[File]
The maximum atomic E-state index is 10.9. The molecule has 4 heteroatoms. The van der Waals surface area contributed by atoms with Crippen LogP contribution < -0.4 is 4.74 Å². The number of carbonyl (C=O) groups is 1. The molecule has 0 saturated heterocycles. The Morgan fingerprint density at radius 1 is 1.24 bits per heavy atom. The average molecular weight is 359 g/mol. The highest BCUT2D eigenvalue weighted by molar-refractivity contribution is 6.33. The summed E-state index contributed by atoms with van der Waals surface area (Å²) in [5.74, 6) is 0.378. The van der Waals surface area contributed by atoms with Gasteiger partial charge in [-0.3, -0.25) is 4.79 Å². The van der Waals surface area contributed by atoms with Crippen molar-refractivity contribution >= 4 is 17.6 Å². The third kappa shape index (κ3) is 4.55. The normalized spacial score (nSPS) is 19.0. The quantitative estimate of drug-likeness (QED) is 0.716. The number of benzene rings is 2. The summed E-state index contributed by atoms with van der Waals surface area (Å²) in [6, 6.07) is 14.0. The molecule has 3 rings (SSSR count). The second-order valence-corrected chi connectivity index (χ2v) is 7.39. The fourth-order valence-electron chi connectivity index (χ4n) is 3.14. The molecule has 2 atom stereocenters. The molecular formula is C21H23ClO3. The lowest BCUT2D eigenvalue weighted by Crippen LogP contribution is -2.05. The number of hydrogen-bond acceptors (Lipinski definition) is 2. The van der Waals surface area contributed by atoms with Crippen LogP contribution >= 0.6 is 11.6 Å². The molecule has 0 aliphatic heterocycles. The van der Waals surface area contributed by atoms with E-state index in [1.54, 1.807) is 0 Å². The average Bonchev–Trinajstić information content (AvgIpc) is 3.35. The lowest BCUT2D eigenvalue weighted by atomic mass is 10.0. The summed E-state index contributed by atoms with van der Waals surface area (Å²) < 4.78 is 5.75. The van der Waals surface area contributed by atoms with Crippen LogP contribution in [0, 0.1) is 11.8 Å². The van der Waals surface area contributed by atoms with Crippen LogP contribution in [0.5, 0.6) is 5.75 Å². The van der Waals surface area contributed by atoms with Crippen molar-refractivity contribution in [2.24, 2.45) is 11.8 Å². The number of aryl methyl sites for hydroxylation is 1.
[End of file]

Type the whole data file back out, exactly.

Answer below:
The maximum atomic E-state index is 10.9. The molecule has 4 heteroatoms. The van der Waals surface area contributed by atoms with Crippen LogP contribution < -0.4 is 4.74 Å². The number of carbonyl (C=O) groups is 1. The molecule has 0 saturated heterocycles. The Morgan fingerprint density at radius 1 is 1.24 bits per heavy atom. The average molecular weight is 359 g/mol. The highest BCUT2D eigenvalue weighted by molar-refractivity contribution is 6.33. The summed E-state index contributed by atoms with van der Waals surface area (Å²) in [5.74, 6) is 0.378. The van der Waals surface area contributed by atoms with Gasteiger partial charge in [-0.3, -0.25) is 4.79 Å². The van der Waals surface area contributed by atoms with Crippen molar-refractivity contribution >= 4 is 17.6 Å². The third kappa shape index (κ3) is 4.55. The normalized spacial score (nSPS) is 19.0. The quantitative estimate of drug-likeness (QED) is 0.716. The number of benzene rings is 2. The summed E-state index contributed by atoms with van der Waals surface area (Å²) in [6, 6.07) is 14.0. The molecule has 3 rings (SSSR count). The second-order valence-corrected chi connectivity index (χ2v) is 7.39. The fourth-order valence-electron chi connectivity index (χ4n) is 3.14. The molecule has 2 atom stereocenters. The molecular formula is C21H23ClO3. The lowest BCUT2D eigenvalue weighted by Crippen LogP contribution is -2.05. The number of hydrogen-bond acceptors (Lipinski definition) is 2. The van der Waals surface area contributed by atoms with Crippen LogP contribution >= 0.6 is 11.6 Å². The molecule has 0 aliphatic heterocycles. The van der Waals surface area contributed by atoms with E-state index in [1.54, 1.807) is 0 Å². The average Bonchev–Trinajstić information content (AvgIpc) is 3.35. The lowest BCUT2D eigenvalue weighted by atomic mass is 10.0. The summed E-state index contributed by atoms with van der Waals surface area (Å²) < 4.78 is 5.75. The van der Waals surface area contributed by atoms with Crippen LogP contribution in [0, 0.1) is 11.8 Å². The van der Waals surface area contributed by atoms with Crippen LogP contribution in [0.5, 0.6) is 5.75 Å². The van der Waals surface area contributed by atoms with Crippen molar-refractivity contribution in [2.24, 2.45) is 11.8 Å². The number of aryl methyl sites for hydroxylation is 1.